SAR’s Academic Freedom Monitoring Project investigates and reports attacks on higher education with the aim of raising awareness, generating advocacy, and increasing protection for scholars, students, and academic communities. Learn more.

Date of Incident: July 31, 2016

Attack Types: Imprisonment

Institution(s):Al-Azhar University

Region & Country:Eastern Asia | China

New or Ongoing:New Incident

In July 2016, Chinese authorities reportedly detained Hebibulla Tohti, a theological scholar, in retaliation for allegedly “unauthorized” academic activities at Egypt’s Al-Azhar University, where he completed his doctorate.

According to sources, Dr. Tohti was one of three student selected by China’s Islamic Association to pursue studies at Al-Azhar University. He completed his doctorate in September 2015 and reportedly received positive recognition from China’s Islamic Association for his dissertation defense.

In July 2016, Chinese officials reportedly ordered Dr. Tohti to return to China and register with the government. Upon arrival, Dr. Tohti was detained and interrogated about “illegal activities” he had allegedly engaged in while abroad. These reportedly included “teaching religion to Uyghur students in Egypt without the permission of Chinese authorities, attending a religious conference in Saudi Arabia in 2015 without the permission of Chinese authorities, and writing about the distinct cultural achievements of the Uyghur in his dissertation.” Dr. Tohti was held in detention and continued to face interrogations until his January 2017 release.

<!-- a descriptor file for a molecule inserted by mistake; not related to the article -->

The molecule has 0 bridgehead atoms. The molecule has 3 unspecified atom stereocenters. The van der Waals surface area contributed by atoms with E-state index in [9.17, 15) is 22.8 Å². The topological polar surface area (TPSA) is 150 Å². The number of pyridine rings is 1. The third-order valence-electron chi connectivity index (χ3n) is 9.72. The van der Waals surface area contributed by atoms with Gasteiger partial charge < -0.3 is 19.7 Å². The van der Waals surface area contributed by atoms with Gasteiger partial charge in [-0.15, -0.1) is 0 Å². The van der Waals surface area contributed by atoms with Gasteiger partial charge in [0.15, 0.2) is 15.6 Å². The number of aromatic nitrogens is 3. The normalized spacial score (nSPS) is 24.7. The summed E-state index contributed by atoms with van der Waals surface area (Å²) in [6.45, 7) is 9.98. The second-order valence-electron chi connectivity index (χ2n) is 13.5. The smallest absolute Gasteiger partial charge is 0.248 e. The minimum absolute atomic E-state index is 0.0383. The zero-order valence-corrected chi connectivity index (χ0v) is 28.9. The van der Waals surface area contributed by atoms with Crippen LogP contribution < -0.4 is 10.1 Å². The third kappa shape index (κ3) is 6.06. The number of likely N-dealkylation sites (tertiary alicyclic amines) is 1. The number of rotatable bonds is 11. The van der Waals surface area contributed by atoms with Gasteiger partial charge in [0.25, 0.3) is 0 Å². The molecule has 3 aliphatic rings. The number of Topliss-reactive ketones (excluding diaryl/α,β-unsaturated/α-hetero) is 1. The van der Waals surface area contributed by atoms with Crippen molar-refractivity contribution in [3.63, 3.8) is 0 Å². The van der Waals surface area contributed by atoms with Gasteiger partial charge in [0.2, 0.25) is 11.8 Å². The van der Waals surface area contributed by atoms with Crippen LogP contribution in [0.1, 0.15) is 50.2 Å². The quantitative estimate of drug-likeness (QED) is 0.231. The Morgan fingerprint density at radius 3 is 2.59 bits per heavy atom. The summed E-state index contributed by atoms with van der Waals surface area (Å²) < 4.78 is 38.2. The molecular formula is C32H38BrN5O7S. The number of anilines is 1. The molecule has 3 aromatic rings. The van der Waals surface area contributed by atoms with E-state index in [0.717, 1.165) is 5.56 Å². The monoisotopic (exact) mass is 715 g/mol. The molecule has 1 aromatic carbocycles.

Scholars at Risk is concerned about the detention of a scholar in apparent retaliation for the nonviolent exercise of academic freedom, as well as religious freedom — conduct which is expressly protected under international human rights instruments including the Universal Declaration of Human Rights. State officials have a responsibility not to interfere with scholars’ rights to academic freedom and religious freedom, so long as they are exercised peacefully and responsibly. State officials have an obligation to comply with internationally recognized standards relating to due process, fair trial, and academic and religious freedom.